A school founded by Americans in Iraq before the Saddam Hussein era is an emblem of a time when the United States was known in the Middle East not for military action, but for culture and education. That's the view of Puliter Prize-winning New York Times correspondent Anthony Shadid, who recently wrote an essay about the school, titled "The American Age, Iraq."
Years ago, it was an occasional debate among press box sociologists about which sport was more attractive to members of the two political parties.
The consensus was that football was more for Republicans, baseball for Democrats — the general reasoning being that GOP types were more militarily inclined, as is the gridiron game, and that since football had long been more a college sport, and more Republicans had gone to college, football had a greater Republican tradition.
We first told you about the long-running feud between Miami's mayor and the city's police chief back in June. Today, NPR's Greg Allen reports the tension reached a climax, when the city manager called Police Chief Miguel Exposito into his office and suspended him.
Was that a jobs plan Mitt Romney unveiled Tuesday or a Steve Jobs plan?
Wanting voters to see him as the political version of the black turtleneck-clad business visionary, Romney compared himself not only to Jobs but to someone using a smartphone (President Obama was still in the coin-operated payphone world, Romney said.)
The BBC was given access to the Libyan home of Abdel Baset al-Megrahi, who was found guilty of the 1988 bombing of a Pan Am flight over Lockerbie, Scotland.
In a controversial move, al-Megrahi was released from prison in 2009 on compassionate grounds. Al-Megrahi was flown to Libya and since then families and relatives of some of the 259 people who died have complained al-Megrahi was not really sick and he was let go because of politics.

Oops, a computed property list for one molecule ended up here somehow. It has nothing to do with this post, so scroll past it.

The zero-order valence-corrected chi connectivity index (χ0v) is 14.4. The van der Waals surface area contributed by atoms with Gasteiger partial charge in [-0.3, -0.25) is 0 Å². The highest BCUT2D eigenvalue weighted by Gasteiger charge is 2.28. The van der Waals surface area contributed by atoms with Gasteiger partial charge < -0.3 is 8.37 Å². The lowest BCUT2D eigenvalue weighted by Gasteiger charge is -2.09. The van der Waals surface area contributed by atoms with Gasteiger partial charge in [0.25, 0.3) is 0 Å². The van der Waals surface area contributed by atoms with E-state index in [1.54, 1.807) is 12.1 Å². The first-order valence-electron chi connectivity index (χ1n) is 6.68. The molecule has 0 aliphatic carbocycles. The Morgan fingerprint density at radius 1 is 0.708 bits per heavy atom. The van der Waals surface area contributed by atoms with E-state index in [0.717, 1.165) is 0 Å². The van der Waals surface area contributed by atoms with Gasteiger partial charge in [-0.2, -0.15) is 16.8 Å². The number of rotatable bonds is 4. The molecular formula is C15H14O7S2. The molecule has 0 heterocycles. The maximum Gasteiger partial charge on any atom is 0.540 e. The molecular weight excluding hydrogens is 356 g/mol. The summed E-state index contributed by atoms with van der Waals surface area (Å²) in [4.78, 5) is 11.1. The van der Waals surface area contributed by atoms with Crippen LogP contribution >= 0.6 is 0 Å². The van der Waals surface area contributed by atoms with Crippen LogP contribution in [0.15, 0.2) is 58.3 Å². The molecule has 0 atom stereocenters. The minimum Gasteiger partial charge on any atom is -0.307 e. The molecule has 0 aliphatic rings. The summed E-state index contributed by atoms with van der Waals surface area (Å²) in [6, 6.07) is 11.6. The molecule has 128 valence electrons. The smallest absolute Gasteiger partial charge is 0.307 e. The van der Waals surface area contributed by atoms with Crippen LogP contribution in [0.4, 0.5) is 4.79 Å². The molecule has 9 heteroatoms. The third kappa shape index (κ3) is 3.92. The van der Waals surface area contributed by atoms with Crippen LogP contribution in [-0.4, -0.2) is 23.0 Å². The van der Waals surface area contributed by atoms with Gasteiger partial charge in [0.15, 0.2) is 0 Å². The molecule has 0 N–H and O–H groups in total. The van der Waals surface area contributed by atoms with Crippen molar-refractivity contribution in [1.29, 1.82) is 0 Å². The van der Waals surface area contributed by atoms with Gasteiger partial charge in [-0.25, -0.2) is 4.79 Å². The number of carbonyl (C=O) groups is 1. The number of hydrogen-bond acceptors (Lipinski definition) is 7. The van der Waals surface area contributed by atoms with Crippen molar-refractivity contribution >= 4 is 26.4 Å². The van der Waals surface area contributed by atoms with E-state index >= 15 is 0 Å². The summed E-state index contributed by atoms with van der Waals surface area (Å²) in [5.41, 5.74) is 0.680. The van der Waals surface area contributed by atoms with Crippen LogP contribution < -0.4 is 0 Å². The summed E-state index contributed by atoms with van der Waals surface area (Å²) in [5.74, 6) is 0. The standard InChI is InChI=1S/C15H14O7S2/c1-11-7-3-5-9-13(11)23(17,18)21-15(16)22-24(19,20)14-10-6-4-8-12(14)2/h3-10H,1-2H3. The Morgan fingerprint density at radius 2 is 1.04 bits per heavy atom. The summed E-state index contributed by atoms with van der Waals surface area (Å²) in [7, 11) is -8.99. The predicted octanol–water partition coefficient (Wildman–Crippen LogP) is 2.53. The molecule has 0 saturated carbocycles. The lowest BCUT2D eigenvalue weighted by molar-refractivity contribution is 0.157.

Maybe, like me, you're one of the few who missed the recent report on injuries caused by BB and paintball guns that showed how often mishaps lead to emergency room visits. I'm surprised my mom didn't call me personally just to say she told me so.
Authorities say preliminary numbers show 10 people died in fatal traffic crashes in Ohio over the Labor Day weekend, the fewest number in five years.
The state Department of Public Safety says the number is one fewer than in 2010 and 14 fewer than 2007, when fatalities had reached a five-year high. The data measures traffic crashes over the four-day holiday period ending Monday night.
Data also shows that the number of fatalities that were alcohol-related - three of the 10 - is the fewest in five years.
Officials are considering whether Ohioans should be granted limited driving privileges after their license has been suspended for something not related to driving, such as not paying child support.
The suspension procedures are being studied by a working group including agencies such as the Bureau of Motor Vehicles and insurance company representatives. The Columbus Dispatch has reviewed the group's recommendations and reports they include allowing deadbeat parents to drive to work or to job interviews.
Seems like forever that Consumer Reports has been telling people to haggle over the price of a microwave or a car. Now the folks behind the magazine want you to haggle with your doctor — or at least let her know that you can't afford that bypass.
The cost of health care is expected to almost double in the next decade, and insurers and employers are increasingly shoving that cost onto individuals. As a result, even people with good insurance are finding it harder to pay medical bills.